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Help with high APR's

Established Member

Help with high APR's

Is there a thread that summarizes strategies for lowering interest rates?  We have good income, but a lot of debt, some of which are credit cards that jacked the rates as soon as we missed a payment by a couple of days.   Our FICOs have suffered as the utilization increased and late payments mounted.  (Two 30 day lates for me, Three for my wife). Our scores are around 600.
Message 1 of 6
Valued Contributor

Re: Help with high APR's

What payment would show late "as soon as we missed a payment by a couple of days"? In order for a CC to show a 30 day late you would need to be 30 days late. House payments normally due on first and late on 15th so the following first would have to come along without the previous months payment being received. Online payments are a good way to make sure payments get credited on time.


If you have multiple 30 day lates and they are very recent, the score hit will be nasty. This will get you RateJacked by CC and limits decreased. Any CLD will lower your FICO and leave you open to more CLD, etc. A nasty downward spiral.


You have to break that cycle. Stop spending money on something else and get current and stay current. Lower deductions to IRS, stop IRA/401K deduction, sell something, etc. You need to spend less than you earn going forward to permanently fix the problem


This is the danger of having a lot of debt, particularly in this credit environment. It only takes one slip to start a problem that is tough to fix. The lenders are going to see you as a problem and won't loan you money or lower your rates.

Message 2 of 6
Regular Contributor

Re: Help with high APR's

If i read OP correctly, the rates were jacked after a cpl days late. Not necessarily reported late. Though there are some 30 day lates.
Message 3 of 6
Regular Contributor

Re: Help with high APR's

GregB wrote: Any CLD will lower your FICO and leave you open to more CLD

Is this only if utilization ratio increases as a result or do issuers lower CLs only because another issuer may have?
Message 4 of 6
Valued Contributor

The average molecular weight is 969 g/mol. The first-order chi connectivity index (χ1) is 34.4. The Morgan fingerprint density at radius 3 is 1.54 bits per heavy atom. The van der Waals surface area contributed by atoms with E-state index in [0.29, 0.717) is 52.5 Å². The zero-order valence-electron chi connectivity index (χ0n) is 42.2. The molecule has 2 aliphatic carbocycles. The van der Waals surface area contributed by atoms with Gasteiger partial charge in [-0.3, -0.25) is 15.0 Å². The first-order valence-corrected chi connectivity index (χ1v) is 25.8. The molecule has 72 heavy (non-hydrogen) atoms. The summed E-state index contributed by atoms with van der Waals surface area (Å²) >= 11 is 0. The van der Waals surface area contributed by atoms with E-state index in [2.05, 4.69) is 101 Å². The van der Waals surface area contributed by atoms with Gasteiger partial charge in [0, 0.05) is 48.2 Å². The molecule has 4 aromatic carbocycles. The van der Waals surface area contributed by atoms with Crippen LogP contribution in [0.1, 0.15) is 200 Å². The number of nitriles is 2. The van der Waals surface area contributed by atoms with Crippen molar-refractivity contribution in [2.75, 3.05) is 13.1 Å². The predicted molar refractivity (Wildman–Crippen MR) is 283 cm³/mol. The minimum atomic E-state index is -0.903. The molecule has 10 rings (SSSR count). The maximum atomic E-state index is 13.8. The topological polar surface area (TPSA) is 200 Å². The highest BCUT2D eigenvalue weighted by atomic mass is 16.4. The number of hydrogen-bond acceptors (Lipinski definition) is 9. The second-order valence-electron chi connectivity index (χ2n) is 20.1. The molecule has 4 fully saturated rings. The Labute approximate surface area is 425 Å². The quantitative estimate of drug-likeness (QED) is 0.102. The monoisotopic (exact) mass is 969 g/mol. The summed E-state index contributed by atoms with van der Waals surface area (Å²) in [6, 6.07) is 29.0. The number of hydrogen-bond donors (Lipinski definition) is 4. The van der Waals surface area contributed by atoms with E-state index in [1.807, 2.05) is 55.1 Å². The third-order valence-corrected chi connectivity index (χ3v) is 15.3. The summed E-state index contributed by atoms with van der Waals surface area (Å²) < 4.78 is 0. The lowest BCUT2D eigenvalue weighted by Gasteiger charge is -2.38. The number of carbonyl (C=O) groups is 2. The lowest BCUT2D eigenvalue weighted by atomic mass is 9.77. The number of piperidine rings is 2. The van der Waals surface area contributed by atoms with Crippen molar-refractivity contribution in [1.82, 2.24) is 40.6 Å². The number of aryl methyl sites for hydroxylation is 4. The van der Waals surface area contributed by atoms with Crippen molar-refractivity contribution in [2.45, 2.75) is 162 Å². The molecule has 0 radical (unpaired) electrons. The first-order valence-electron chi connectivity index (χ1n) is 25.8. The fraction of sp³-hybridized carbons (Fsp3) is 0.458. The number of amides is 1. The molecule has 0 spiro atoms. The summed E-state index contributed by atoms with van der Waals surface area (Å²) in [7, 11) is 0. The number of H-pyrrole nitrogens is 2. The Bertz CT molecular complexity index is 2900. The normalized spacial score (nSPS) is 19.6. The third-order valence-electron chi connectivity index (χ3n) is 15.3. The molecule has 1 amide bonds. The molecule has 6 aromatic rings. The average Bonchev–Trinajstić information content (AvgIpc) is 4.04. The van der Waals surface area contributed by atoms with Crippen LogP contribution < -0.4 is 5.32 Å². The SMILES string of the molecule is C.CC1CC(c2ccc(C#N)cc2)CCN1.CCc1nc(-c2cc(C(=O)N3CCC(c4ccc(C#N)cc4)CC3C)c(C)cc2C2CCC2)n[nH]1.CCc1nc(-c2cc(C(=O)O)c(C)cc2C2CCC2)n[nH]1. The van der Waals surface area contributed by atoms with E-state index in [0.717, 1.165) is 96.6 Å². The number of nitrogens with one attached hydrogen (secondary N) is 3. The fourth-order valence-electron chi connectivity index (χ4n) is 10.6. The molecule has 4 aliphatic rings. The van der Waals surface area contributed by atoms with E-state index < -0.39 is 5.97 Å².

Re: Help with high APR's

In my experience one CLD results in a lower FICO due to higher utilization - same amount owed, but lower limit.

The lower FICO then leaves you more likely for a CLD on another account.


I had an experience where Amex did a CLD on one account. This dropped my FICO. I then got another CLD, ALSO FROM AMEX on a different type of account. Result: lower FICO. Then another CLD on the first Amex account. Then another CLD on the second. A nasty circle of CLD, FICO drop, CLD. Amex was stating the reason for the CLD as utilization. I have since decided that Amex wasn't always accurate in their quoted reasons but it seemed to work that way. I started with FICO in high 700s and ended up at 696, still at 709 due to high utilization. They actually did CLDs four times on each account but by the third cycle I had other things changing so am less sure of the cause/result relationship. Account #1 from 82K to 42k to 28K to 12K, #2 from 29K to 14K to 7K to $3K.


I'm currently running the $3100 CL Optima to $2500+ each month and then PIFing it to see if Amex does a CLI. I don't want to actually ask for one until I get FICO up from 709.

Message Edited by GregB on 07-14-2009 04:19 PM
Message 5 of 6
Senior Contributor

Re: Help with high APR's

Chase and AMEX are two outfits that seen totally oblivious to collateral damage. And you have to be aware of it before you can even begin to care. Very sad but true.


As for high APR's and RJ'ed accounts:

1) You must get your utilization down any way you can. That means either pay down the trade lines you have now or add new trade lines. This has to be done. Your card issuers are always looking!

2) Call those who have RJ'ed you and find out what you can do to get returned to your original terms or get an APRD and then do it. Sometimes the answer is it cannot be done. Communication here is key. You cannot get what you don't ask for!

Message 6 of 6